• Sep 25, 2017 11:00 pm
  • 27:25 mins

Guest: Aundrea Frahm, Contemporary Artist, “We Revolve Ceaseless” "We Revolve Ceaseless" recently opened at the Museum of Art here at BYU. It is a massive rotating triangular kaleidoscope with large mirrors on the three outer sides that reflect images of the day/night cycle onto the walls of the exhibit room. Viewers can put their heads into the kaleidoscope to see images of the seasons that rotate just like those fractured images in a toy kaleidoscope. We get viewers' reactions to the installation and speak with the artist herself about what it was like engineering art on such a large scale. The mirror dress that Ms. Frahm wore on opening night.

Other Segments

What Ever Happened to Home Ec Class?

13 MINS

Guest: Natalie Hancock, President, Utah Association of Family and Consumer Sciences and Director, Family and Consumer Sciences Education, Brigham Young University Students in middle school and high school today are expected to study reading, writing and arithmetic, just like they always have, but on top of the core basics, they’re also encouraged to study computer coding and foreign language at earlier and earlier ages. Electives like art, music and home economics (now called family sciences) can get squeezed out. And when budgets need to be cut, it’s ironically classes like family sciences  that teach students about personal finance, as well as cooking and sewing, that can be first on the chopping block. There's a lot to lose, though, by cutting family and consumer sciences.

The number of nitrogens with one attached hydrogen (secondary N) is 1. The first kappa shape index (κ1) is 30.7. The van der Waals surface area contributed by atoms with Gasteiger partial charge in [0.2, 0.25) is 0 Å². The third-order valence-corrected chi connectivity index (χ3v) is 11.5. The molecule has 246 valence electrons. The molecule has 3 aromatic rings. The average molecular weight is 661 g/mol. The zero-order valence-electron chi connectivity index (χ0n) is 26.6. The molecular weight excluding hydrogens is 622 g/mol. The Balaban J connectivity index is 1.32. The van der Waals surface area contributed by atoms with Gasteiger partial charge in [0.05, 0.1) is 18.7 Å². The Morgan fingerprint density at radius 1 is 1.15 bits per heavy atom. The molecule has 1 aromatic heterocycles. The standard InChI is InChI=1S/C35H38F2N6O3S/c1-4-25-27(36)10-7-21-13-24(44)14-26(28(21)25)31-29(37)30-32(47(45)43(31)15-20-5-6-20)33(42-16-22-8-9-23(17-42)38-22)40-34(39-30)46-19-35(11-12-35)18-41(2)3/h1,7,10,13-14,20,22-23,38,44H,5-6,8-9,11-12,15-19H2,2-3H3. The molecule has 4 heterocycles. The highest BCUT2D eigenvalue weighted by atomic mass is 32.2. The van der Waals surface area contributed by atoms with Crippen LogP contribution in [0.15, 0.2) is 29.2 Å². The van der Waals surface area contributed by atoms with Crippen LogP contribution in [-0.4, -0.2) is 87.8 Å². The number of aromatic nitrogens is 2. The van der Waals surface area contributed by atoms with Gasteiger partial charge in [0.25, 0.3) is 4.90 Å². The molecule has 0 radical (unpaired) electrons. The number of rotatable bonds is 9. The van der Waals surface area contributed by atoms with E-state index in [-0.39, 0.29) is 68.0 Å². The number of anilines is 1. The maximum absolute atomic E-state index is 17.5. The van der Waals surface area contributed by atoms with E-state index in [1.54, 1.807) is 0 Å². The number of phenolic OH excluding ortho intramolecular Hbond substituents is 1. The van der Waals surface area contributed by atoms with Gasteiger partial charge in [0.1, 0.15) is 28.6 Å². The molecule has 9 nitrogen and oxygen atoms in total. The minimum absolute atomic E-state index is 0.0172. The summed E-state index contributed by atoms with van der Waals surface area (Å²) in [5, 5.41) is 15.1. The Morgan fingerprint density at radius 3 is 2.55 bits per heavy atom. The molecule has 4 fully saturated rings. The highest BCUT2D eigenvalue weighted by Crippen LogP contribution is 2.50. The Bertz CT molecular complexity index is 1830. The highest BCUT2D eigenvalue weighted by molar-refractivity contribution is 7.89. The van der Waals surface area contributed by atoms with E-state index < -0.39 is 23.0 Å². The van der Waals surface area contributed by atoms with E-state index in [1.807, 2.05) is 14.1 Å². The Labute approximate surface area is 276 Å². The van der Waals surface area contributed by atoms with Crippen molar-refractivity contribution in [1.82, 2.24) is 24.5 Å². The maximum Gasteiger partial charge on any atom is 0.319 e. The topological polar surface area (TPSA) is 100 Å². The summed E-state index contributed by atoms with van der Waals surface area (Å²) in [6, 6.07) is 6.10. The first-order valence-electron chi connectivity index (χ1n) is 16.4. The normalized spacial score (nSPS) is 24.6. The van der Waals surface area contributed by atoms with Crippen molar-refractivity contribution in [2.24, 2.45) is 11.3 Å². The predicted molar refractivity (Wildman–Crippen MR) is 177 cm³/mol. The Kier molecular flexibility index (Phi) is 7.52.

Guest: Natalie Hancock, President, Utah Association of Family and Consumer Sciences and Director, Family and Consumer Sciences Education, Brigham Young University Students in middle school and high school today are expected to study reading, writing and arithmetic, just like they always have, but on top of the core basics, they’re also encouraged to study computer coding and foreign language at earlier and earlier ages. Electives like art, music and home economics (now called family sciences) can get squeezed out. And when budgets need to be cut, it’s ironically classes like family sciences  that teach students about personal finance, as well as cooking and sewing, that can be first on the chopping block. There's a lot to lose, though, by cutting family and consumer sciences.